This is a better approach as the PermissionDenied error is now only encoded in one way. However, when errors get more complex, this becomes cumbersome to write as all the from implementations now contain matches over all variants. This is where this crate comes in. With compound-error, the above errors can be specified like this:

use compound_error::CompoundError;

struct PermissionDenied; // permission denied error
struct FileNotFound; // file not found error
struct Read; // error during reading

#[derive(CompoundError)]
enum OpenError {
	FileNotFound(FileNotFound),
	PermissionDenied(PermissionDenied)
}

#[derive(CompoundError)]
enum CreateError {
	PermissionDenied(PermissionDenied)
}

#[derive(CompoundError)]
enum OpenOrCreateError {
	#[compound_error( inline_from(OpenError) )]
	FileNotFound(FileNotFound),
	
	#[compound_error( inline_from(OpenError, CreateError) )]
	PermissionDenied(PermissionDenied),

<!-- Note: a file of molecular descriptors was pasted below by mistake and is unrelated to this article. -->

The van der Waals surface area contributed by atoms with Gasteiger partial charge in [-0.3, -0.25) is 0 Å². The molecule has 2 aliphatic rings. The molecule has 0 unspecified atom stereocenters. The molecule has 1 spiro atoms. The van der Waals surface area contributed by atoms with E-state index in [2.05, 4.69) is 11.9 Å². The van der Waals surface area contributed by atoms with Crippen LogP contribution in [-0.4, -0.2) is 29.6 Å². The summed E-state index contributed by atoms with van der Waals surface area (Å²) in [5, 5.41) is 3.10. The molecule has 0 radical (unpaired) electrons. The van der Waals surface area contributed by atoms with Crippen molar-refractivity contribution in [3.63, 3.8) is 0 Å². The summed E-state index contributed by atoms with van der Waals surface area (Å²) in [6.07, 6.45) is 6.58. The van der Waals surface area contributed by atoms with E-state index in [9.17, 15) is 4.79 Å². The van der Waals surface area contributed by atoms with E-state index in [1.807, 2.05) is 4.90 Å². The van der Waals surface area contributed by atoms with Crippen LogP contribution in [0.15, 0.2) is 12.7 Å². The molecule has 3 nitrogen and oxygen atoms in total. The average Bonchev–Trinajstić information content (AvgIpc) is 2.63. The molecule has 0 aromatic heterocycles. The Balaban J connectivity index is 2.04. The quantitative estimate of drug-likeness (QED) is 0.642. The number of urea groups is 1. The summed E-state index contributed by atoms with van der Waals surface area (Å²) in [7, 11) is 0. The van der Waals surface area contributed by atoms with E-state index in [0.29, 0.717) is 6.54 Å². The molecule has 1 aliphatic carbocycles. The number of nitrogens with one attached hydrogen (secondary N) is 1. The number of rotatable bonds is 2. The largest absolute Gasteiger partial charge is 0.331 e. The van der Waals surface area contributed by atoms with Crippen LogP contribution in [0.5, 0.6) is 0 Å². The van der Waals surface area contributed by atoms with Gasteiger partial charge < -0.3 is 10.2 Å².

Read(Read)
}

Why oh why yet another error utility for Rust?

There is a reason! Most other error handling crates manage building a hierarchy of errors while compound-error tries to keep the error hierarchy flat, which makes error types simpler. Also, compound-error is kept as slim as possible to allow an easy start. That's the reason compound-error even exists; making things easier!

What alternatives are there and why is compound-error better?

  • error-chain - While being powerful, it is kind of hard to use when first getting started with it. Also, its syntax does not embrace Rust. It introduces some function-like macros defining their own syntax. compound-error limits itself to derive macros and derive macro helper attributes, the minimum needed to generate the impls for the error types.
  • quick-error - Error specification is easy but the specification of errors also happens using function-like macros introducing own syntax.
  • failure - It is very complex. compound-error tries to be as simple as possible.
  • composite-error - Does not implement std::error::Error. compound-error automatically implementes std::error::Error and provides means to skip that automatic implementation when needed.

Also, non of these crates has the declared goal to keep the error hierarchy flat. This is the main contribution of the compound-error crate.

Dependencies

~290–710KB
~18K SLoC